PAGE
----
Paul B. Southerland/The Oklahoman
More than a quarter of Oklahoma peace officers who were disciplined by the state’s certification agency or surrendered their certifications over three years were convicted of or pleaded guilty to sex crimes, according to records analyzed by Oklahoma Watch.
From 2010 to 2012, 66 officers had their certifications revoked or suspended, were given a letter of reprimand, or they surrendered their certification, according to records from the Council on Law Enforcement and Education, or CLEET, which certifies officers. Of those, 18 were convicted of, or pleaded guilty to, sex crimes. Another was acquitted of a sex-crime charge, but surrendered his certification.
State law requires that CLEET revoke the certification an officer who is convicted of, or who pleads guilty to, a felony or certain misdemeanors.
The sex crimes ranged from indecent exposure to multiple counts of rape and indecent liberties with children.
Some cases involved off-duty criminal behavior, but at least five involved on-duty sexual crimes. For instance, Oklahoma Highway Patrol Officer Patrick Venable was charged with second-degree rape in 2011, accused of pulling over a woman for drunken driving, then taking her to a Guthrie home and having sex with her. Venable, 29, pleaded guilty to assault in July this year and received a five-year suspended sentence, 90 days in the Logan County jail and two years of probation.
Several other cases involved deputies sexually assaulting female jail inmates.
The 48 cases not involving sex crimes included offenses such as falsifying firearms qualifications, domestic violence, aggravated assault and drunken driving.
Trusted the Most
Mark Zelig, an Alaska-based psychologist, former Utah police officer and consultant who has testified in police misconduct cases, said it’s important to keep in mind that police probably commit sex crimes at lower rates than the general population.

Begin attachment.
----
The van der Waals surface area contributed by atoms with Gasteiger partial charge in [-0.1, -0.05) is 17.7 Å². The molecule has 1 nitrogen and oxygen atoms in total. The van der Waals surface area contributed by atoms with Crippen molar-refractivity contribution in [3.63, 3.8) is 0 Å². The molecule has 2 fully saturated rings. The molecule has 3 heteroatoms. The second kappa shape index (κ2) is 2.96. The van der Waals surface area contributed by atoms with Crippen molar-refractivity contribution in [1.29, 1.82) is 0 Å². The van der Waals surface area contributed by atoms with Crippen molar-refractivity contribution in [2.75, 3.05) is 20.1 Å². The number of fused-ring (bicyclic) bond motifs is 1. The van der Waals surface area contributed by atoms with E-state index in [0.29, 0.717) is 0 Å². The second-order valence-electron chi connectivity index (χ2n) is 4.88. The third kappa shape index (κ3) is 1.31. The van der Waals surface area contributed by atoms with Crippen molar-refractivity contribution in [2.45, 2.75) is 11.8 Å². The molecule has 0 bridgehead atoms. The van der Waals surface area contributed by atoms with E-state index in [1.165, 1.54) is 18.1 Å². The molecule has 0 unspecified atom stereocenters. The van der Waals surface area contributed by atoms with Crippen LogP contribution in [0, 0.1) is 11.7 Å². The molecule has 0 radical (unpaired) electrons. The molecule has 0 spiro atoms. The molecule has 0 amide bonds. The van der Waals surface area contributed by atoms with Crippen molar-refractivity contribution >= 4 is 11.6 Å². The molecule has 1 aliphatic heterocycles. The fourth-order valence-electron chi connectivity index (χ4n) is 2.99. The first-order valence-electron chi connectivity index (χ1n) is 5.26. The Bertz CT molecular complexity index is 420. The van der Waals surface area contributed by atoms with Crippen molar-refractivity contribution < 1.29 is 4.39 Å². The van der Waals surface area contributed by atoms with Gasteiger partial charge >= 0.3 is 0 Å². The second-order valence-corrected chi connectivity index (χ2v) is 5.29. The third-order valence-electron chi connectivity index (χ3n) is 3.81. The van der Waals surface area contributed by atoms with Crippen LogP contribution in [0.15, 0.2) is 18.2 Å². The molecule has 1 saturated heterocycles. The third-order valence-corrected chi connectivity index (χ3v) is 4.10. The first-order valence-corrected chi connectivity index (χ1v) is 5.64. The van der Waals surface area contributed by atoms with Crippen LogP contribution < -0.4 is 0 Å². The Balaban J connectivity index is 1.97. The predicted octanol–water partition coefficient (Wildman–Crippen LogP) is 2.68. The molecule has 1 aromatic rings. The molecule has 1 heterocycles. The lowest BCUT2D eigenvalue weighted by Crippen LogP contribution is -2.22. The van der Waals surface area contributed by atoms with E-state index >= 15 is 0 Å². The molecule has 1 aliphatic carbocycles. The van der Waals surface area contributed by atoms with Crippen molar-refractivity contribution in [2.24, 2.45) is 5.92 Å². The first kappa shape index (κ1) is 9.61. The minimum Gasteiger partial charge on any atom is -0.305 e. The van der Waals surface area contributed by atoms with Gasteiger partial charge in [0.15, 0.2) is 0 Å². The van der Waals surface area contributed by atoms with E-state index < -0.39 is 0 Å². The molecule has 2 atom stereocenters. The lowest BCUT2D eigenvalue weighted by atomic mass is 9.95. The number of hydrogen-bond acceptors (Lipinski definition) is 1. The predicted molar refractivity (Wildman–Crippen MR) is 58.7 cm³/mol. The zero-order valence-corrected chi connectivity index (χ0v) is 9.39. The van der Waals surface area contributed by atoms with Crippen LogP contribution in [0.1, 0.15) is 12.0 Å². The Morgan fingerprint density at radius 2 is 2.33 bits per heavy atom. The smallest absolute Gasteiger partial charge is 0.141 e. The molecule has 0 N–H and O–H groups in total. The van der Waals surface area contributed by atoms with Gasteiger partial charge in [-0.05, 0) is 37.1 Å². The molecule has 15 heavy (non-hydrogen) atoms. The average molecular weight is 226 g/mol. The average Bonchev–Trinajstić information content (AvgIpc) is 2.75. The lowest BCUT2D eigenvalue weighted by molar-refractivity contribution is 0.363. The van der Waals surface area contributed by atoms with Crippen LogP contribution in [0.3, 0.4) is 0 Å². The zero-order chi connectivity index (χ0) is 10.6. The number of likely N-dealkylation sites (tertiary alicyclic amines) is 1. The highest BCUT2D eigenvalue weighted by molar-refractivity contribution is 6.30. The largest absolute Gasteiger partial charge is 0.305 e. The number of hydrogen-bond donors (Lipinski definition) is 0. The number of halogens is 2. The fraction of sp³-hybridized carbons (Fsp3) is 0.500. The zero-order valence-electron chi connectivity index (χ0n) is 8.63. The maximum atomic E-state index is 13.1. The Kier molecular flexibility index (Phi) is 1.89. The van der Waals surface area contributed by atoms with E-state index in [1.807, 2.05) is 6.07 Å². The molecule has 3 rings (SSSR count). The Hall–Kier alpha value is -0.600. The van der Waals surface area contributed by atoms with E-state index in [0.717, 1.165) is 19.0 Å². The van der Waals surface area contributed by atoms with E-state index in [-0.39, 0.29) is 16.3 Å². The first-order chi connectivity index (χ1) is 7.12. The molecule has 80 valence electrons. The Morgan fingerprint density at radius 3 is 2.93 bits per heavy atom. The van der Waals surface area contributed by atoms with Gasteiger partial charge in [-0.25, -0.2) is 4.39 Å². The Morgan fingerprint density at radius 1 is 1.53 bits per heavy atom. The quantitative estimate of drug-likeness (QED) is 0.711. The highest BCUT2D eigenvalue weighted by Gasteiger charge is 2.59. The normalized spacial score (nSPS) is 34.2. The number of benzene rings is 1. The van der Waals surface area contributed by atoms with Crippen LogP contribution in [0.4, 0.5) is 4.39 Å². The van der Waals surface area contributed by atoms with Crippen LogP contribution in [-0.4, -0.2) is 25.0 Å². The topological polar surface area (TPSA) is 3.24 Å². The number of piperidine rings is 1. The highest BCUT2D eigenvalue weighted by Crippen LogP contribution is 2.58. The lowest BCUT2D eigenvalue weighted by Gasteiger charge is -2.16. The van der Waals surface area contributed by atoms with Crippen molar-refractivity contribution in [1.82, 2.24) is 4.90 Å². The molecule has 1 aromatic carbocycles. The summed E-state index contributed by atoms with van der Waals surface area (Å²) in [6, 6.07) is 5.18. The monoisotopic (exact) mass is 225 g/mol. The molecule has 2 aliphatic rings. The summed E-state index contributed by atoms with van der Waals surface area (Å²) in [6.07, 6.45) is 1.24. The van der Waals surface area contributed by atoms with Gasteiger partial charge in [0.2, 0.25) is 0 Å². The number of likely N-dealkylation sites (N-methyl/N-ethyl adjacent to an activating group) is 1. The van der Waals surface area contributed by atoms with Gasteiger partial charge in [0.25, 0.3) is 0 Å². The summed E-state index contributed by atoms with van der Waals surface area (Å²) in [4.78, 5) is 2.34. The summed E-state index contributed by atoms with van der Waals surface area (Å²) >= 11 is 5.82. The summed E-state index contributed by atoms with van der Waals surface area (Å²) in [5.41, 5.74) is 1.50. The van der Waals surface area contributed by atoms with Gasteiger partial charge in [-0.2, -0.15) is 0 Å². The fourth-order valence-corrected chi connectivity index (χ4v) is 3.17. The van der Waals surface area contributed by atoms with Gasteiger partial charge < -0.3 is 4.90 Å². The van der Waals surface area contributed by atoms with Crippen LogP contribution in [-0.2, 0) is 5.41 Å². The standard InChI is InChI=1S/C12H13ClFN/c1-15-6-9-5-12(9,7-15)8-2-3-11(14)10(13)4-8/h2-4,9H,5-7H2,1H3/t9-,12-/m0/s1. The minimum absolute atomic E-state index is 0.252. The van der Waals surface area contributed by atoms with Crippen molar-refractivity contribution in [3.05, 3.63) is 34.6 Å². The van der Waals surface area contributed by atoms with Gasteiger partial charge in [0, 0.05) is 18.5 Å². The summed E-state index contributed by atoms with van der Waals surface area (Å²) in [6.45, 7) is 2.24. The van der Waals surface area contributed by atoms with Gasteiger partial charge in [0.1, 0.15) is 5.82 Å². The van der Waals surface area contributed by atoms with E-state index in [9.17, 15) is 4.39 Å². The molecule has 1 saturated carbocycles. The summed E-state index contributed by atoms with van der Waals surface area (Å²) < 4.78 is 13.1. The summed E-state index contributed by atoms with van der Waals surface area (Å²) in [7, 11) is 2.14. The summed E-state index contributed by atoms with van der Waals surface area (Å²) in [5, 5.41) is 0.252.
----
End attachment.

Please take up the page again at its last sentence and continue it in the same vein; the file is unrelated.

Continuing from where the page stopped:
“99.9 percent of these men and women, you can trust,” Zelig said.
But any level of such behavior shocks the public conscience, he said.
“These are the people we trust the most,” Zelig said. Sex crimes are “even more egregious” when an officer is involved.
Police often deal with vulnerable people, and temptations abound for law enforcement officers to violate their oaths and duty.
“If you’re a fox, you’re being put in a hen house,” Zelig said.
That’s why it’s important for law-enforcement agencies to thoroughly investigate a potential officer’s background before hiring the person, said Oklahoma Highway Patrol Capt. George Brown.
“We’ll take nothing less than perfect,” Brown said of the agency’s screening and recruiting process, which includes intensive background checks, a polygraph examination and psychological evaluations. “These troopers are scrutinized.”
The screening is designed to alert the agency to potential red flags for sex offenses and other behaviors that could be problematic in law enforcement, Brown said.
State law requires police agencies to complete criminal background checks on potential officers. Any felony conviction, and some misdemeanors, will automatically disqualify someone for police employment in Oklahoma. Agencies are also required to perform a psychological evaluation on applicants.
Smaller agencies, though, face resource obstacles, said Steve Emmons, director of the officer-certification council. While the Highway Patrol can perform lie detector tests and background searches, smaller departments often perform just the basic psychological exam and criminal background check.
“They can barely afford uniforms,” Emmons said.
Instituting a statewide system that would help agencies perform more thorough checks would be welcome, Emmons said, but he doesn’t envision that happening in the current tight budgetary times.
Even the most rigorous background-check policies can’t prevent all instances of sexual misconduct, Brown said. Since 2010, two OHP troopers have been convicted of sex crimes and lost their state certifications.
“It’s not a perfect science,” Brown said. “We can’t control human nature.”